Adjusting to returning home after a stint as an expat

Published:  25 Jan at 6 PM
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Packing up and becoming an expat in a faraway land is a dream for many, but does reality kick in once you’ve returned to the home country?

Nowadays, becoming an expat is somewhat of a commonplace development in many peoples’ lives, tinged with the excitement of new experiences, new jobs or the long-awaited freedom of retirement. However, not every expat stays overseas for ever, with reality likely to overtake the expected familiarity of returning home.

Jeremy and Deidre Youell and their four children emigrated to Qatar from Ireland almost 10 years ago, with the couple taking on teaching jobs in their children’s’ international schools. They enjoyed their new lives in the UAE, with a ready-made social life, a maid, employer support and an established, friendly expat community, but reality began to dawn when their oldest son decided to move back home, thus creating a gap in the comfortable family environment they’d created.

As the gap widened, Deirdre and Jeremy began considering the possibility of quitting expat life and going back to their roots. During a 2014 visit, they noticed a closed-down pub which, according to Deirdre, looked sad and gave the couple the impetus to return home and try a new adventure. However, they found the challenges of moving back far more difficult than those of emigrating as there was no-one to help them adjust.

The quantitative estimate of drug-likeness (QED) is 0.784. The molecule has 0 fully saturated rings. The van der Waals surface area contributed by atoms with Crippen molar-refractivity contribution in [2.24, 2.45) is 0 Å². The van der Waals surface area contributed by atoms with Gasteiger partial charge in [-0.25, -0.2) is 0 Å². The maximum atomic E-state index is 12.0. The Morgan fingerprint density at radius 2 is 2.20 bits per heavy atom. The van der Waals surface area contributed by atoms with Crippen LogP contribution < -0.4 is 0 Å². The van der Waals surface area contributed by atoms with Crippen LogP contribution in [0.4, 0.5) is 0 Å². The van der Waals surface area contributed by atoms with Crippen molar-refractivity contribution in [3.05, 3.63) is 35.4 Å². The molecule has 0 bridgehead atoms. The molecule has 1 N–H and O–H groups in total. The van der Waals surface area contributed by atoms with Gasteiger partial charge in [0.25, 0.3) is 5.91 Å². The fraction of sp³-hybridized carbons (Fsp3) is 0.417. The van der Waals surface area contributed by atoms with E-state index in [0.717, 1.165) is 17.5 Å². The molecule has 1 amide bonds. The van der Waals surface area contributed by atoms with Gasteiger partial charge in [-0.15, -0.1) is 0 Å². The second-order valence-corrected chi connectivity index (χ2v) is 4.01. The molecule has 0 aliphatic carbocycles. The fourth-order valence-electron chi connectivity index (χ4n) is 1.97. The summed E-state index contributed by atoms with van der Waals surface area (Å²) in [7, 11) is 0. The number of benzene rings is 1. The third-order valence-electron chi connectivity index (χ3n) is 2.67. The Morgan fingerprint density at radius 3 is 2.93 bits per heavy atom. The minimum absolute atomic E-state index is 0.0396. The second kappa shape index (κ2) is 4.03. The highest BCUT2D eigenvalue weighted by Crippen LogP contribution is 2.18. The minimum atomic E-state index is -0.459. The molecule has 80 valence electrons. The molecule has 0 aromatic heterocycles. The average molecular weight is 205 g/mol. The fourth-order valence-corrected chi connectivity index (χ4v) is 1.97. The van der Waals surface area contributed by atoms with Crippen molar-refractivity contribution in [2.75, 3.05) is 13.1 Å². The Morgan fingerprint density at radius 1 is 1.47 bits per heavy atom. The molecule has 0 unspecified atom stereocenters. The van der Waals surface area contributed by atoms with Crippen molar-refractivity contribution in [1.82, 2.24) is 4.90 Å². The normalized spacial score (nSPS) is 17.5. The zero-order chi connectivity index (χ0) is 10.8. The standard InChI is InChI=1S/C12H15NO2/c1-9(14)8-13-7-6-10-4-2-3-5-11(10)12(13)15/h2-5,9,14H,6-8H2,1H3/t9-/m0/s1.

Deirdre remembers she felt vulnerable and alone as everyone had moved on in their lives whilst she’d been away. People, she said, have lived without you for years and moved on as their lives changed. Slotting in without having been there is, she believes, impossible – with some threads able to be picked up but others staying broken for ever. She feels optimism is fine, but it must be tinged with realism rather than coloured with the expectation of a warm welcome.

Stress and change come as standard for expat returnees, and the inevitable lifestyle changes don’t help. Not having a cleaner, adjusting to the soaring cost of living increases since you left, the bureaucracy of running a small business and the change in the weather from day-long sunshine to the Irish ‘soft rain’ all took their toll on Deirdre and the family as they adjusted. Her younger children are now happy at school, and the couple are carving out a life and successful pub business for themselves in Ireland, even although they’re not ruling out another stint of being expats in an unfamiliar land.
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